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Have an idea for Maharashtra’s budget? Write to the FM

mumbai Updated: Dec 02, 2015 00:53 IST
Ketaki Ghoge
Ketaki Ghoge
Hindustan Times
Maharashtra budget

Do you think the state government needs to manage its expenses better, look for out-of-the-box methods to generate resources and tax citizens less?

If you have a suggestion that can help the state’s exchequer, you can write to the finance minister. That’s not all. You even stand a chance of winning up to Rs10 lakh if your suggestion makes it to the annual budget.

In a first of its kind initiative, the state government has asked citizens to participate in the annual budget process and has sought suggestions on two aspects — innovative ways to increase the state’s revenue and how the state can cut down administrative expenses.

Twenty-seven of the most innovative and practical suggestions will make it to the budget document for 2016-17. The finance department has also rolled out cash prizes for the best suggestions — Rs10 lakh for the best suggestion, Rs7.50 lakh for the second-best and Rs1 lakh each for the remaining 25.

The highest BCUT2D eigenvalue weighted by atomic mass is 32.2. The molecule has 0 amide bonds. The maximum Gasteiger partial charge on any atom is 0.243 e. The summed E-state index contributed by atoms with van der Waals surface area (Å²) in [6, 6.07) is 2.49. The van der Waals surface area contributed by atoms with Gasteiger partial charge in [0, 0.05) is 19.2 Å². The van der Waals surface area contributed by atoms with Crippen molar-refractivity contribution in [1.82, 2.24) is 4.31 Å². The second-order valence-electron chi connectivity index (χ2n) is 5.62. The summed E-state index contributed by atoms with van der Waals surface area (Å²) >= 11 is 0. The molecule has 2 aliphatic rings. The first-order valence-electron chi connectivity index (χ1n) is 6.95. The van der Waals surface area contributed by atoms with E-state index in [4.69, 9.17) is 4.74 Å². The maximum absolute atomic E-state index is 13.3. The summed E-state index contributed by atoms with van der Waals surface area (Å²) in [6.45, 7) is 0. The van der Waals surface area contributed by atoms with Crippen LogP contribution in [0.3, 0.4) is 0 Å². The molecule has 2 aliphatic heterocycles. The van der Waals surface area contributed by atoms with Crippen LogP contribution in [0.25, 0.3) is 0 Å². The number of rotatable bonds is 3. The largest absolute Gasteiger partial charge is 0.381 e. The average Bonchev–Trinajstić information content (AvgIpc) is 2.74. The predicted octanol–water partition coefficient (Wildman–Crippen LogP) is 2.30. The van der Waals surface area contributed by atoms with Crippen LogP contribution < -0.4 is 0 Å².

With the highest debt in the country at Rs3 lakh crore, and a revenue deficit of Rs7,000 crore that is likely to go up to Rs13,000 crore by March 2016, the state’s finances are in poor shape.

The drought this year, and populist measures such as removing LBT and road toll have also added to the exchequer’s burden, leading to a revenue deficit.

Further, the seventh pay commission rules and debt repayment is likely to worsen the situation in the next two years.

“It’s a bid to make the annual budget process and planning more participatory. Generally, the process is very opaque. We hope to get genuine, good suggestions from experts, government officials and the citizens and plan to include every selected suggestion in next year’s budget,” said Sudhir Mungantiwar, the finance minister.

The finance department issued the order on Monday. It states citizens can write in their suggestion directly to the finance minister or additional chief secretary of finance and register it online, or send the suggestions by post.

Each suggestion should be sent separately, and explained in 300 words. The suggestions will be forwarded for scrutiny to the departments concerned, and then the best suggestions will be sent to an expert committee. This committee, consisting six members led by the additional chief secretary, finance, will select the 27 suggestions that will be incorporated in the 2016-17 budget.

This is not the finance minister’s first attempt at reaching out for suggestions for the state’s budget. In March 2015, Mungantiwar had asked industry and economic experts and even chief ministers of other states to suggest novel ideas.